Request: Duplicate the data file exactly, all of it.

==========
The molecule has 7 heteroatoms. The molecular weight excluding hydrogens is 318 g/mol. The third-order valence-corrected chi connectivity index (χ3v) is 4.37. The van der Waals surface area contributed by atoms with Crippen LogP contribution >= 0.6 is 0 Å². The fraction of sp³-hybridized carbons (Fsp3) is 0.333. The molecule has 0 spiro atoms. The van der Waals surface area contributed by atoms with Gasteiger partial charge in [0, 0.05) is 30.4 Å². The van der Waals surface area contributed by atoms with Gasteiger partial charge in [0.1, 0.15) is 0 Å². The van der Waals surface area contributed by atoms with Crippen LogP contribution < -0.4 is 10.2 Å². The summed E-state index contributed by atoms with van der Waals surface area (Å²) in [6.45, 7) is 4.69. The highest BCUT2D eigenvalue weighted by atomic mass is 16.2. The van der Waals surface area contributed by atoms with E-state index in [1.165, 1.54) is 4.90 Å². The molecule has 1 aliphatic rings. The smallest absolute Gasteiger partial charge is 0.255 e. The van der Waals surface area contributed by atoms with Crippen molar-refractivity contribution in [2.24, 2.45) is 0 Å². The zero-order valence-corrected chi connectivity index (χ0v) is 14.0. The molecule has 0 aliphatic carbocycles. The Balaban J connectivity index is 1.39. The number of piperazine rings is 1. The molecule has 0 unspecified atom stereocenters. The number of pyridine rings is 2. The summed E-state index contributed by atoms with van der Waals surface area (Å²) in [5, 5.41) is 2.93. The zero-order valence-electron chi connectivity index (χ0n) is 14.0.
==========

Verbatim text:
The molecule has 7 heteroatoms. The molecular weight excluding hydrogens is 318 g/mol. The third-order valence-corrected chi connectivity index (χ3v) is 4.37. The van der Waals surface area contributed by atoms with Crippen LogP contribution >= 0.6 is 0 Å². The fraction of sp³-hybridized carbons (Fsp3) is 0.333. The molecule has 0 spiro atoms. The van der Waals surface area contributed by atoms with Gasteiger partial charge in [0, 0.05) is 30.4 Å². The van der Waals surface area contributed by atoms with Gasteiger partial charge in [0.1, 0.15) is 0 Å². The van der Waals surface area contributed by atoms with Crippen LogP contribution < -0.4 is 10.2 Å². The summed E-state index contributed by atoms with van der Waals surface area (Å²) in [6.45, 7) is 4.69. The highest BCUT2D eigenvalue weighted by atomic mass is 16.2. The van der Waals surface area contributed by atoms with E-state index in [1.165, 1.54) is 4.90 Å². The molecule has 1 aliphatic rings. The smallest absolute Gasteiger partial charge is 0.255 e. The van der Waals surface area contributed by atoms with Crippen molar-refractivity contribution in [2.24, 2.45) is 0 Å². The zero-order valence-corrected chi connectivity index (χ0v) is 14.0. The molecule has 0 aliphatic carbocycles. The Balaban J connectivity index is 1.39. The number of piperazine rings is 1. The molecule has 0 unspecified atom stereocenters. The number of pyridine rings is 2. The summed E-state index contributed by atoms with van der Waals surface area (Å²) in [5, 5.41) is 2.93. The zero-order valence-electron chi connectivity index (χ0n) is 14.0.